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integer_nthroot: Fixing OverflowError in integer_nthroot() #14707

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@sharmaadarsh563

sharmaadarsh563 commented May 10, 2018

integer_nthroot: Fixing OverflowError in integer_nthroot()

Fixes #14704

In function integer_nthroot(), line 76 breaks, raising the OverflowError when 'n' (the denominator) becomes a very large integer -- for eg., math.factorial(171). Therefore, this PR rounding the numerator to the integer value.

@asmeurer

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asmeurer commented May 10, 2018

Please add a test.

@jksuom

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jksuom commented May 11, 2018

It looks like the initial guess value obtained by rounding is too crude when y (and exp) is big. The two cases, big y and big n, should probably be separated for instance as follows:

except OverflowError:
    logy = _log(y, 2)
    exp = logy/n if logy >= n else 0
@@ -967,6 +967,7 @@ def test_powers():
def test_integer_nthroot_overflow():
assert integer_nthroot(10**(50*50), 50) == (10**50, True)
assert integer_nthroot(10**100000, 10000) == (10**10, True)
assert integer_nthroot(100, 10**1000) == (1, False)

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@sidhantnagpal

sidhantnagpal May 12, 2018

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In [1]: from sympy.abc import a

In [2]: b = a**a

In [3]: c = b**b

In [4]: c.subs(a, -4)
Out[4]: 2**(31/32)/2

In [5]: c.subs(a, -5)
Out[5]: -(-1)**(3124/3125)*5**(1/625)

In [6]: c.subs(a, -6)
Out[6]: 6**(7775/7776)/6

In [7]: c.subs(a, -7)
Out[7]: -(-1)**(823542/823543)*7**(1/117649)

Looks good.
c.subs(a, -10) has high usage of system resources but overflow is no longer an issue.

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@sharmaadarsh563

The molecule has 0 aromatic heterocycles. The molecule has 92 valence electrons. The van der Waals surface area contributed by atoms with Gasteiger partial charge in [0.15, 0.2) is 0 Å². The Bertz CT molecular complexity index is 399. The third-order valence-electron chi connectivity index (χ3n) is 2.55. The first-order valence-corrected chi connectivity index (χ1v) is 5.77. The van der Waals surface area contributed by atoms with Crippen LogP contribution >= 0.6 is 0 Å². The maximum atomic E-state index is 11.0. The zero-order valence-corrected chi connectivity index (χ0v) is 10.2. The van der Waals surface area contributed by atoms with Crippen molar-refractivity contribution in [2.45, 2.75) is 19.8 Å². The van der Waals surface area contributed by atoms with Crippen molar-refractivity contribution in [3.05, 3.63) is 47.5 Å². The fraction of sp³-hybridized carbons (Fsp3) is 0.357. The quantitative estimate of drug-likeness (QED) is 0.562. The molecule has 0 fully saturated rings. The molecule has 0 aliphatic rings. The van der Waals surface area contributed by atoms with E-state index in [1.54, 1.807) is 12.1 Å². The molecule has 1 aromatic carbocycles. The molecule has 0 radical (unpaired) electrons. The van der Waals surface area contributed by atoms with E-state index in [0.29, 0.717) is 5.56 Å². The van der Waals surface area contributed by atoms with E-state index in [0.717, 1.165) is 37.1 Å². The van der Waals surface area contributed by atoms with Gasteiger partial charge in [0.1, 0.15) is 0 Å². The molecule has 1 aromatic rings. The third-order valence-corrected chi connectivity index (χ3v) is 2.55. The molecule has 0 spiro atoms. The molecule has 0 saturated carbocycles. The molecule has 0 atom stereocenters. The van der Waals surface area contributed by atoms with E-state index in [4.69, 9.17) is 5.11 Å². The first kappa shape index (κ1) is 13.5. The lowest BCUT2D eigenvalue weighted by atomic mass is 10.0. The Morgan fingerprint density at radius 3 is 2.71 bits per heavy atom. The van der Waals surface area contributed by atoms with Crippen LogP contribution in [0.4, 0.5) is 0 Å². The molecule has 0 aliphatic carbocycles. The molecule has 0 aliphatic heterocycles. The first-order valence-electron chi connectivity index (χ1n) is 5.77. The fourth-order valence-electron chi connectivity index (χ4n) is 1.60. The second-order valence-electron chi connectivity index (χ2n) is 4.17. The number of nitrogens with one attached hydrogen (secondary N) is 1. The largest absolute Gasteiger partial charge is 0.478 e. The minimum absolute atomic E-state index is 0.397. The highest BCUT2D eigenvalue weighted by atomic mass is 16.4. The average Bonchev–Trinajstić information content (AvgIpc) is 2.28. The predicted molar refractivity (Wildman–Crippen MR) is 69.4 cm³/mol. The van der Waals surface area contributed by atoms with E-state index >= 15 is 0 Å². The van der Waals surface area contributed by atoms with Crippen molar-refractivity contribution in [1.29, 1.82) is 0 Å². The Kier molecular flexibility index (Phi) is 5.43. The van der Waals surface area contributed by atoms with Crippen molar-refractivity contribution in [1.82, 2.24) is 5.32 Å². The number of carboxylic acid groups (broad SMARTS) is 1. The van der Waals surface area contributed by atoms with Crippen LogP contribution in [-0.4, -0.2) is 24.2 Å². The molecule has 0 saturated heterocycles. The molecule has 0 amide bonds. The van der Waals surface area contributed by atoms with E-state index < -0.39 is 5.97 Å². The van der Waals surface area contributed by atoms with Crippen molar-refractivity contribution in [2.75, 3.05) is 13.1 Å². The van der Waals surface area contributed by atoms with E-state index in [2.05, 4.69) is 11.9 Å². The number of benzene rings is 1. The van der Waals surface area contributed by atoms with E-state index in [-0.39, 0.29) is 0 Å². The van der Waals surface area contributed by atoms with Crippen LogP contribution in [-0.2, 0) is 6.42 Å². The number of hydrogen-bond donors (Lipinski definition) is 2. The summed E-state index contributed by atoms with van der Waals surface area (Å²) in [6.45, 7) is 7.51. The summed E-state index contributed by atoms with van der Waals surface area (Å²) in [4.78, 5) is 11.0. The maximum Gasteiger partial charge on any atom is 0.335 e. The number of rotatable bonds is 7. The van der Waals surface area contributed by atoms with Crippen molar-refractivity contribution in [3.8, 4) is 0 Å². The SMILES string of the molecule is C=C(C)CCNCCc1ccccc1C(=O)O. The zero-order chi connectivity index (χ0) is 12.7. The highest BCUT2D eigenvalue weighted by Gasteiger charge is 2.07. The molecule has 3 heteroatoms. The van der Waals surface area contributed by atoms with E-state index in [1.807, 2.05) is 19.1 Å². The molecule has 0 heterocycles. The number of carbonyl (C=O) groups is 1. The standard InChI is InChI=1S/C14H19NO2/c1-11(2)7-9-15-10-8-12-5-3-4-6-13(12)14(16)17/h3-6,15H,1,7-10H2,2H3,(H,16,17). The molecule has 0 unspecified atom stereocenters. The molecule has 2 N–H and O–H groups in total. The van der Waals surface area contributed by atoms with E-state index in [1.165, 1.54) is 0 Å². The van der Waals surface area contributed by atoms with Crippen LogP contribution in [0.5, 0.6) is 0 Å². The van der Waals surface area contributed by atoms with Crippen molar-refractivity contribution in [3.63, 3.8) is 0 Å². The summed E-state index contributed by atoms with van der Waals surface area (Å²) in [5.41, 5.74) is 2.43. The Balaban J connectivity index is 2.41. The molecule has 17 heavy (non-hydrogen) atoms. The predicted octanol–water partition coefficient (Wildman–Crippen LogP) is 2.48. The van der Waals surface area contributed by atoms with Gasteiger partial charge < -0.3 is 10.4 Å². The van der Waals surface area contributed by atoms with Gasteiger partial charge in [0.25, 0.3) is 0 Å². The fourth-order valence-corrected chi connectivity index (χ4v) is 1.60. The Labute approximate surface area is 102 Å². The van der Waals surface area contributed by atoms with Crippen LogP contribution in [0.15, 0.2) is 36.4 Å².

sharmaadarsh563 May 12, 2018

Yes, this PR correctly fixes the OverflowError issue. To verify, you can also try the following example too -- with or without this PR:

In [1]: from sympy.abc import a

In [2]: if __name__ == '__main__':
   ...:     b = a ** a
   ...:     c = b ** b
   ...:     c.subs({a: -144})

Can we approve and merge this PR? What is the procedure?

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sharmaadarsh563 commented May 12, 2018

@asmeurer any suggestions?

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jksuom commented May 17, 2018

c.subs(a, -10) has high usage of system resources but overflow is no longer an issue

This is probably partly caused by the computation of t = x**n in the first loop at the end:

while t < y:
    x += 1
    t = x**n

In this loop, x (incremented by 1) is at least 2 so x**n has bit length at least n. If n is very big (say 1000000), then an integer t of that size is created in memory and then immediately abandoned (in most cases) after seeing that it is much bigger than y. The only possibility of y being bigger than t is that its bit length is bigger than n. Otherwise the loop could be skipped.

if y.bit_length() > n:
    while t < y:
        x += 1
        t = x**n

With a patch of this type it should be possible to add a test for integer_nthroot(y, n) where y = n = 144**144.

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sidhantnagpal commented May 17, 2018

Can we speed up inequality tests (after the guess has been made) by floating point comparison of their log values (assuming they won't be too big)?
x**n < y to n * log(x) < log(y) (or maybe similar expression like n < log(y)/log(x) whichever minimizes the possibility of error), that way, only log(x) will need to be calculated per iteration.

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